Species Account

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Summary Data

Season (Adult / Immature):

National Status: RDB3

Local Status: Very rare and very local migrant/wanderer.

Local Record: Grade 4   See here for explanation

Flight time: Jun-Aug.

Forewing: 15-18mm.

Foodplant: Various flowers and seedheads.

IMPORTANT - Please note that the maps and accounts are provisional, subject to change and further update.  The whole dataset still needs to go through the final verification process and it is likely that a very small number of records will not satisfy the present requirements and there are other records that have not been formally submitted.  The information is for guidance only.

Record breakdown:

Year first recorded19341934
Year last recorded19971997
Number of records1020
Number of individuals1020
Unique positions510
Unique locations510
Adult records1020
Immature records00

For the region, we have a total of 20 records from 10 sites. Earliest record on file is in 1934.


sorry, no pictures available for this species yet

Species Account

For further information refer UK Moths.

Davey, P., 2009: A declining species in south-east Britain, now restricted to a handful of counties in south-east England and East Anglia, the larva feeding on the flowers and seeds of herbaceous plants. In Dorset, there is slim evidence to support a resident status for this species. Any colony that was once established has long been extinguished by the loss of unimproved herb-rich grassland habitat on chalky soils since the Second World War. The following record was from a typical habitat for the species: Badbury Rings, (S Scarsdale Brown). Core habitat at the site is now just 25 hectares in extent, it has become isolated by the surrounding grassland that has for a long time now been improved. The Marbled Clover and the Shoulder-striped Clover2402 were separated into two distinct species in 1938, and records prior to this date were all referred to as Marbled Clover Heliothis dipsacea.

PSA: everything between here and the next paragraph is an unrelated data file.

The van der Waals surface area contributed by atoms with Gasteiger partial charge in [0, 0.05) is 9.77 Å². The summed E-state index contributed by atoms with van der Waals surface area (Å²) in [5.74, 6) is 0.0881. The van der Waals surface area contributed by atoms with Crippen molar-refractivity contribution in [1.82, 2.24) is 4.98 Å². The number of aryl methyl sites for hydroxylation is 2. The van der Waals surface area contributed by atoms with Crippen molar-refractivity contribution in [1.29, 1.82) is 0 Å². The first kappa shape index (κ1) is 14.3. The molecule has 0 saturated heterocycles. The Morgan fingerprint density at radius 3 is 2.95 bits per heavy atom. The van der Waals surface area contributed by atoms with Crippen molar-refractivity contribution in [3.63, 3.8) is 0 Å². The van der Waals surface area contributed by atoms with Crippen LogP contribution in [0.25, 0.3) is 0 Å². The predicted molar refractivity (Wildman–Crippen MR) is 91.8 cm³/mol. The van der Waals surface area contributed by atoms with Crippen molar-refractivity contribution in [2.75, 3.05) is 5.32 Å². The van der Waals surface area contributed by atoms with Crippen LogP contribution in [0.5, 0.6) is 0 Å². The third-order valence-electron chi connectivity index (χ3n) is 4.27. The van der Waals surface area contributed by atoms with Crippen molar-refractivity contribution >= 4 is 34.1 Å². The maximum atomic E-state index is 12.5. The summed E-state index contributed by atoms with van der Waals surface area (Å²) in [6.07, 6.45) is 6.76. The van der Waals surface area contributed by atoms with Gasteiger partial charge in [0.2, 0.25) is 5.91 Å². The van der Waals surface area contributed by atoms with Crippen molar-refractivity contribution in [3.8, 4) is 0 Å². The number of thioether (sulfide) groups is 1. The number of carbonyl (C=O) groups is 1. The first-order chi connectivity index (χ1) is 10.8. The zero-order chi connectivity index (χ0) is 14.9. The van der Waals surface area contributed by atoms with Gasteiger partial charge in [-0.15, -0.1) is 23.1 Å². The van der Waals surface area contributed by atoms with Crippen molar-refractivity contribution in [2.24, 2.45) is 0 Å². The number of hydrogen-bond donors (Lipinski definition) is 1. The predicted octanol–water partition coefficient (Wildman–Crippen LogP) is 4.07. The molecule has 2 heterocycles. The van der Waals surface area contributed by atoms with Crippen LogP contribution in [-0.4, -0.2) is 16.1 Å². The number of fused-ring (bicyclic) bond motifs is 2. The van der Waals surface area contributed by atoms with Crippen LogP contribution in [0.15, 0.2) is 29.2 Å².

Diagnostics include: dark basal streak absent; inner edge of dark median band meets basal edge of forewing almost at a right angle, not 45 degrees.

All records below refer to immigrant moths seen at light unless otherwise stated; the majority backtrack to central northern Europe. The second example in 1995 was disturbed from its preferred unimproved herb-rich chalk downland habitat, but was probably a remnant from the notable immigration a week earlier which yielded the example trapped at Arne; no other moths have been seen on Melbury Down either before or since: Dorchester, at light on 16 June 1951 (Dr A Lisney), Scar Bank, at light on 6 August 1934, 14 August 1947, 26 July 1948, 19 August 1949 (A Russell), Melbury Down, by day on 9 August 1995 (P Davey), Arne, at MV on 1 August 1995 (B Pickess) - see Portland2099 account for weather map, West Moors, at MV on 8 August 1997 (B Baker).

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